“Had you waited for us at home for another year, sister, we’d have come back to you. But now we will be parted for twelve years more and will only meet again if you chain your tongue and don’t utter a word in all the twelve years.”
And telling her to get on his back, he turned into a black raven, and his brothers with him, and off they flew!
They took the girl to a dense forest, put her on the top of a tall spruce-tree and bade her goodbye.
A long time passed, the clothes the girl had on tore to shreds and fell about her, and still she sat there and never stirred.
One day a prince and a group of huntsmen came to the forest on horseback. One of the dogs they had with them stopped by the tree in which sat the girl and began barking loudly. The prince and the huntsmen came galloping up and at once saw that someone was hiding in the tree. But though they called to him and asked who he was, he made no answer and stayed very still..
Said the prince to his servant:
“Climb the tree and get him down here and then we’ll see who it is!”
The servant began climbing the tree, but, seeing him, the girl glanced out and showed with a gesture that she had no clothes on. The servant then jumped down to the ground and told the prince that a pretty lass was sitting in the top of the tree but that she was quite naked.
The prince gave the servant some clothes and these the servant passed on to the girl who dressed herself and then climbed down from the tree. The prince was smitten at sight of her. He brought the girl home and told his parents that he wanted to marry her. The king and queen were loath to let the prince marry a mute, but the prince pleaded so hard that they finally gave their consent. And so it came about that the prince and the sister of the Twelve Brothers, Twelve Black Ravens were married.
Several years went by and a son was born to them, On that day the prince was away from home and his young wife was put in the care of her stepmother the witch. The witch threw the newborn baby away, put a pup in its place, and, showing it to all the courtiers, said:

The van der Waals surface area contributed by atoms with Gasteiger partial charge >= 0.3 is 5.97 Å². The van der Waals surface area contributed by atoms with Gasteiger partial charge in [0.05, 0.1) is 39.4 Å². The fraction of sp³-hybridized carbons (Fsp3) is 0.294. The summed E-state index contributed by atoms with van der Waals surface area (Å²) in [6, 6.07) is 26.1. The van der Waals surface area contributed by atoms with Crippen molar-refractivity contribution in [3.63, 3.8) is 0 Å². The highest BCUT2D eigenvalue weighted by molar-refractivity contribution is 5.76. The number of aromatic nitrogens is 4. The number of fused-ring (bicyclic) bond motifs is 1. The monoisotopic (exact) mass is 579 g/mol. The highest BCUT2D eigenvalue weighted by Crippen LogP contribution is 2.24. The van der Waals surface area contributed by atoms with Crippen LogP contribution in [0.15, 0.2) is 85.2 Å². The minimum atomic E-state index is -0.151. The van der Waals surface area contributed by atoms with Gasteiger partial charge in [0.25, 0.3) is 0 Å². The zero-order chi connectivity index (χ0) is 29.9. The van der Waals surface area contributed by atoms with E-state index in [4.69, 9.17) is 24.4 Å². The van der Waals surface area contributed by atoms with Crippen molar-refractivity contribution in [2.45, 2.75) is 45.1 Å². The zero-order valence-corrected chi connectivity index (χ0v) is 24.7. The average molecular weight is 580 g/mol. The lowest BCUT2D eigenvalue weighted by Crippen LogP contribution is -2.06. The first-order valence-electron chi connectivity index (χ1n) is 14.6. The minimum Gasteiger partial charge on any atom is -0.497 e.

“Just see what her child is like! ”
The king and queen were horrified and wrote to their son, telling him to come back at once and drive out his wife.
The prince came back, he looked at his wife and so sweet and beautiful did he think her that he refused to punish her.
On the following year a second son was born to them, and the prince being away again, his wife’s stepmother the witch threw out this baby, too, put a kitten in its place, and, showing it to all the courtiers, said:
“Just see what she has given birth to! ”
The king and queen were very angry and they wrote to their son who wrote back telling them to do nothing until his return.
The prince came back, and, seeing his wife, said:
“Mine is a good and a kind wife and I will not part with her. Let us wait and see what happens.”
Another year went by, and the prince was away again when his wife gave birth to their third son. The witch threw him away, too, and showed everyone a pup, saying that that was what the princess had given birth to. The king and queen wrote to their son asking him to return in all haste and decide what to do.
The prince came back and he was sorry for his wife but could think of no way of saving her.
“Do as you think fit!” said he to his parents.
The princess was tried and the judges said that she was a witch and condemned her to the stake.
A big fire was made up and the princess was led to it but all of a sudden it began to rain and the fire went out.
The king then ordered dry brushwood to be brought that the fire might be started anew.
Now, it was at that very moment that the twelve years since the girl had parted from her brothers the twelve black ravens were up. The fire had just been started when lo! – they came flying up and dropping to the ground one after another. The oldest of them turned into a brave and handsome man, and he came towards the people gathered near the stake, leading a three-year-old boy by the hand. The second turned into a brave and handsome man, and he came up leading a two-year-old boy by the hand. And behind them came the third brother carrying in his arms a newborn infant swathed in swaddling clothes.
All three came up to the fire and cried:
“What are you doing? Why would you put to death our own dear sister who has done nothing to deserve it? Better burn our stepmother the witch!”
And they explained that the witch had thrown out the newborn babies and that they had taken them away and brought them up. The princess, too, spoke up, saying that it was because of the love she bore her brothers that she had been silent for so many years.
At this all who were there rushed at the witch and cast her in the flames.
The king held a sumptuous feast to which he invited great numbers of people from far and near. I was there, too, and there was much that I saw and much that I had to eat and drink, but it all ran down my beard and not a drop got in my mouth.